Green economy
Basie Nkumanda. Image source winelands.co.za

Telkom announced on Monday that it is supporting the green economy in the township of Khayelitsha in Cape Town. South Africa views a green economy as a sustainable de­velopment path based on addressing the interdependence between economic growth, social protection, and natural ecosystem.

Telkom has made a commitment to keep four Buy Back Centres in Khayelitsha connected to the internet in order to remain operational after the launch of a recycling project called GreenUp.

A buy back centre is a depot where individual waste collectors, reclaimers and street waste pickers can sell their recyclable waste.

GreenUp is a tripartite initiative between the Western Cape Department of Environmental Affairs and Development Planning (DEA&DP), the City of Cape Town (CoC) and Distell to solve the issue of post-consumer waste management in the community of Khayelitsha by encouraging recycling and providing assistance to the centres that handle the processing of this waste.

“It makes sense for us as Telkom to supply the Buy Back Centres with the connectivity that they need to ensure that they operate their businesses seamlessly with little disruption in their processes,” said Gugu Mthembu, chief marketing officer at Telkom.

 

“Such places are some of the key sources of the solutions we need, not only to job creation as it relates to the big issue of unemployment in our country, but also to ensuring a cleaner and safer environment for us all.

 

“These businesses contribute significantly to the green economy and answer some of the more immediate actions we need to take as a society to lessen the climate emergency through recycling and taking care of our environment.”

GreenUp, a forward-looking, community change initiative with a focus on a cleaner environment, aims to establish formal, effective operational value chains with regards to the collection, separation and processing of recyclable waste in Khayelitsha.

In short, GreenUp is a post-consumer waste recycling programme.

Khayelitsha is the largest informal settlement in the Western Cape and the sixth biggest informal settlement in South Africa. Khayelitsha is growing at an average rate of 2% per year, with an average population of some 450 000 residents.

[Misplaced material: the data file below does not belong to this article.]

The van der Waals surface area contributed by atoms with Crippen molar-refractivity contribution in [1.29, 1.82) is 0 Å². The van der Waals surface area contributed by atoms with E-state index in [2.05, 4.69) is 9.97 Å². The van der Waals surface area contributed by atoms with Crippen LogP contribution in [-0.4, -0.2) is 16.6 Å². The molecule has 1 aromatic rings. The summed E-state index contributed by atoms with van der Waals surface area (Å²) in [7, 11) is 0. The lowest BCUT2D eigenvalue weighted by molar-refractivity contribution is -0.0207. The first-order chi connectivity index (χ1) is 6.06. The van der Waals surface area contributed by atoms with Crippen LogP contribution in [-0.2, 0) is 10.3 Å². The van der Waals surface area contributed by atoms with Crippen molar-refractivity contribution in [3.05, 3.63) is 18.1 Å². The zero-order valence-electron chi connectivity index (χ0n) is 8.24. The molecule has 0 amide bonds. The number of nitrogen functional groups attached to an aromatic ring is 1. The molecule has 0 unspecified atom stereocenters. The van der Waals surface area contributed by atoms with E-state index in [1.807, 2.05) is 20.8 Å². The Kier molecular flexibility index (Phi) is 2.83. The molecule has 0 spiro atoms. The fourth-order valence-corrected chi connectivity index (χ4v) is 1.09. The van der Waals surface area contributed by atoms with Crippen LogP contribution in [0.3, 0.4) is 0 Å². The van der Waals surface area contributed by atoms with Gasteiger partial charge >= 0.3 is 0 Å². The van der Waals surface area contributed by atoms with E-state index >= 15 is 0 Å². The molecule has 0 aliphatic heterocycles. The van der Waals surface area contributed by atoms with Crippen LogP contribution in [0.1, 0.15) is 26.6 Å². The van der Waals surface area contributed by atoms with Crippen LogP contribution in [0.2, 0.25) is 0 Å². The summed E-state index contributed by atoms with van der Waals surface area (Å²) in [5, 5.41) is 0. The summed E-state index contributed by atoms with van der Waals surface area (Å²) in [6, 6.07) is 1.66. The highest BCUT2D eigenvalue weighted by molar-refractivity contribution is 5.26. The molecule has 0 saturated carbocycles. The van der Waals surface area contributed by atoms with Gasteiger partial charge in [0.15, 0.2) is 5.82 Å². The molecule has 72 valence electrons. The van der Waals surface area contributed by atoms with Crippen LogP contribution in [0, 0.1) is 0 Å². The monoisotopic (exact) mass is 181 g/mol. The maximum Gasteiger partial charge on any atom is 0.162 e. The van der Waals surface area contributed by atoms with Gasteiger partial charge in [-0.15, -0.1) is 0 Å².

Distell sees GreenUp as an exciting project through which to further align its operational activities with its sustainability objectives.

A key function of the buy back centres is to track waste management activities:

To be effective, this needs to happen in real-time in order to bring transparency to the sponsors; to ensure fair pricing to waste pickers (or environmental agents);

To improve their supply to waste buyers, without being overwhelmed by administrative activities.

To the aid of the buy back centres, the DEA&DP, the CoC and Distell contracted Kudoti – a startup tech company that provides digital solutions for smarter waste and recycling in Africa – to develop an app that enhances work output and efficiencies.

“The coming onboard by Telkom is a natural marriage with our app for us. The buy back centre registers the environmental agents’ profiles and logs trainings, equipments provided, the amount of waste collected by them and the price paid into Kudoti,” said Prasenjit Sinha – Kudoti co-founder and chief product officer.

 

“The system also provides proof of work to the buy back centres and environmental agents alike. Finally, it provides management data to the project managers and sponsors. Telkom ensures that the buy back centres are online to be able to do this. It’s a perfect partnership.”

The GreenUP campaign aims to restore the dignity of the individuals and to change the stigma around them so that they can do their work efficiently and meet their waste targets.

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